James Bateman (1811-1897) had a passion for horticulture and considerable means, which enabled him to amass a renowned collection of orchids and to seek out unusual specimens throughout other collections in Great Britain, including the famous greenhouses owned by the Duke of Devonshire. At his house in Staffordshire, he built extensive greenhouses, where he cultivated his orchids and produced his first and most splendid work, “The Orchidacaea of Mexico and Guatemala.” He had several artists work on the project with him, including August Withers and Sarah Drake.
In the next thirty years, Bateman contributed generously to books by other publishers. Within the field of natural history, Bateman's “Orchidacaea” is among the finest lithographic illustration ever published, as well as the most rare, for only 125 copies were printed.
Augusta Withers- never published a work under her own name but her contribution to nineteenth-century botanical illustration was profound. A prolific artist and teacher, she contributed hundreds of plates to popular botanical journals and became “Flower Painter in Ordinary” to Queen Adelaide. After the death of both her husband and patron, Queen Adelaide, Withers was left destitute. She applied for the post of Botanical Flower Painter at the Royal Botanical Gardens, Kew but was rejected because the position was not open to women. This talented woman died in poverty.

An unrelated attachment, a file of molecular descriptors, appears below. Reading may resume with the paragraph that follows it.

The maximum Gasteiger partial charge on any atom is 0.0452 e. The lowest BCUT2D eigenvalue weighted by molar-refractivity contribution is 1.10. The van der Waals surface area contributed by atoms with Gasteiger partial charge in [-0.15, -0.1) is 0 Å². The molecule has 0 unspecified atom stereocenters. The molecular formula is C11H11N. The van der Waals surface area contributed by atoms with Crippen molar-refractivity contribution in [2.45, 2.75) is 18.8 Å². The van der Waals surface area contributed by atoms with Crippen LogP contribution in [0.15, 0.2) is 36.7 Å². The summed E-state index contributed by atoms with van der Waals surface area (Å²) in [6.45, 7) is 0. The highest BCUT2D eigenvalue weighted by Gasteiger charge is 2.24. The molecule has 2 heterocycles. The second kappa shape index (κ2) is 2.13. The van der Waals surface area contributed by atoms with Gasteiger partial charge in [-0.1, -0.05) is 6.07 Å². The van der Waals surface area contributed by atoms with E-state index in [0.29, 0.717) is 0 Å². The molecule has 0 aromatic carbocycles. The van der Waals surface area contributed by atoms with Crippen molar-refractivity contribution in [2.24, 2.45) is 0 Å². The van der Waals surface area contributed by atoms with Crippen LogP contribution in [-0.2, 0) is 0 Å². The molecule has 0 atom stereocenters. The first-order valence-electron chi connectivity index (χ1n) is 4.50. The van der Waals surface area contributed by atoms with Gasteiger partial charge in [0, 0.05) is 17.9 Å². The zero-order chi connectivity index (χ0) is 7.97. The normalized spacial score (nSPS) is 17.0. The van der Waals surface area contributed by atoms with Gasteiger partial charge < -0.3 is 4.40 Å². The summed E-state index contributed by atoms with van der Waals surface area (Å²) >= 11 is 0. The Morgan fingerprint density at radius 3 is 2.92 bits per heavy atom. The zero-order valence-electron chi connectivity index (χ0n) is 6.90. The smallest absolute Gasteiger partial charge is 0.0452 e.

Like her female contemporary Augusta Withers, Sarah Drake contributed illustrations to James Bateman’s Orchidacaea of Mexico and Guatemala, again receiving little recognition for her work. She was a skilled draughtswoman and became an accomplished botanical artist under the tutelage of John Lindley, professor of Botany at the University of London. Indeed, “Ducky” as she was affectionately known, lived at his family home of Acton Green. Sarah Drake’s connection to the influential Lindley most probably helped her to secure work on Bateman’s Orchidacaea.